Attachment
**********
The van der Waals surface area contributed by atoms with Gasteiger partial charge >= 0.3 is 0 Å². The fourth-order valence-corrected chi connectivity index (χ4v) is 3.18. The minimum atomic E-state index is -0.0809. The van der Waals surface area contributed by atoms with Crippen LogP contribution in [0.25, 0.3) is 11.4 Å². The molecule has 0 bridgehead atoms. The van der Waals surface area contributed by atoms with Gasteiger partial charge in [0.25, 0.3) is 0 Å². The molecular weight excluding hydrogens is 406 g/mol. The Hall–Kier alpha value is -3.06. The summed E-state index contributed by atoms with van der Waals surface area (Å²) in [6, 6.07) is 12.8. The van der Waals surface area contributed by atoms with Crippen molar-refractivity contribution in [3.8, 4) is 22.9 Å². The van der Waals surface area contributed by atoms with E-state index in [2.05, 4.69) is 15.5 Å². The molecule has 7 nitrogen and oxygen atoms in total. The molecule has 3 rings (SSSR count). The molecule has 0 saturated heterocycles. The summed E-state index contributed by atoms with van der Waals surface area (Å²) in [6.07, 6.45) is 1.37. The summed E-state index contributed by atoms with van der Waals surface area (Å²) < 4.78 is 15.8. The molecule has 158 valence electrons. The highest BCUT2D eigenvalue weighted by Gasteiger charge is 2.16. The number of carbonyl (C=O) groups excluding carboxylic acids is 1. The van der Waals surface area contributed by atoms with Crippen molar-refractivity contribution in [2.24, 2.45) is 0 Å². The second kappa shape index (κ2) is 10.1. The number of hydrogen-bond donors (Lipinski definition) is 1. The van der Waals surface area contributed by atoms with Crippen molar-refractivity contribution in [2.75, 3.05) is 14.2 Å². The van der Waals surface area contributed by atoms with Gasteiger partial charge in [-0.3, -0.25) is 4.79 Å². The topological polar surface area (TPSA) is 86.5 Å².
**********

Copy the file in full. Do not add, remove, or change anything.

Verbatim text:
The van der Waals surface area contributed by atoms with Gasteiger partial charge >= 0.3 is 0 Å². The fourth-order valence-corrected chi connectivity index (χ4v) is 3.18. The minimum atomic E-state index is -0.0809. The van der Waals surface area contributed by atoms with Crippen LogP contribution in [0.25, 0.3) is 11.4 Å². The molecule has 0 bridgehead atoms. The van der Waals surface area contributed by atoms with Gasteiger partial charge in [0.25, 0.3) is 0 Å². The molecular weight excluding hydrogens is 406 g/mol. The Hall–Kier alpha value is -3.06. The summed E-state index contributed by atoms with van der Waals surface area (Å²) in [6, 6.07) is 12.8. The van der Waals surface area contributed by atoms with Crippen molar-refractivity contribution in [3.8, 4) is 22.9 Å². The van der Waals surface area contributed by atoms with E-state index in [2.05, 4.69) is 15.5 Å². The molecule has 7 nitrogen and oxygen atoms in total. The molecule has 3 rings (SSSR count). The molecule has 0 saturated heterocycles. The summed E-state index contributed by atoms with van der Waals surface area (Å²) in [6.07, 6.45) is 1.37. The summed E-state index contributed by atoms with van der Waals surface area (Å²) < 4.78 is 15.8. The molecule has 158 valence electrons. The highest BCUT2D eigenvalue weighted by Gasteiger charge is 2.16. The number of carbonyl (C=O) groups excluding carboxylic acids is 1. The van der Waals surface area contributed by atoms with Crippen molar-refractivity contribution in [2.24, 2.45) is 0 Å². The second kappa shape index (κ2) is 10.1. The number of hydrogen-bond donors (Lipinski definition) is 1. The van der Waals surface area contributed by atoms with Crippen molar-refractivity contribution in [2.75, 3.05) is 14.2 Å². The van der Waals surface area contributed by atoms with Gasteiger partial charge in [-0.3, -0.25) is 4.79 Å². The topological polar surface area (TPSA) is 86.5 Å².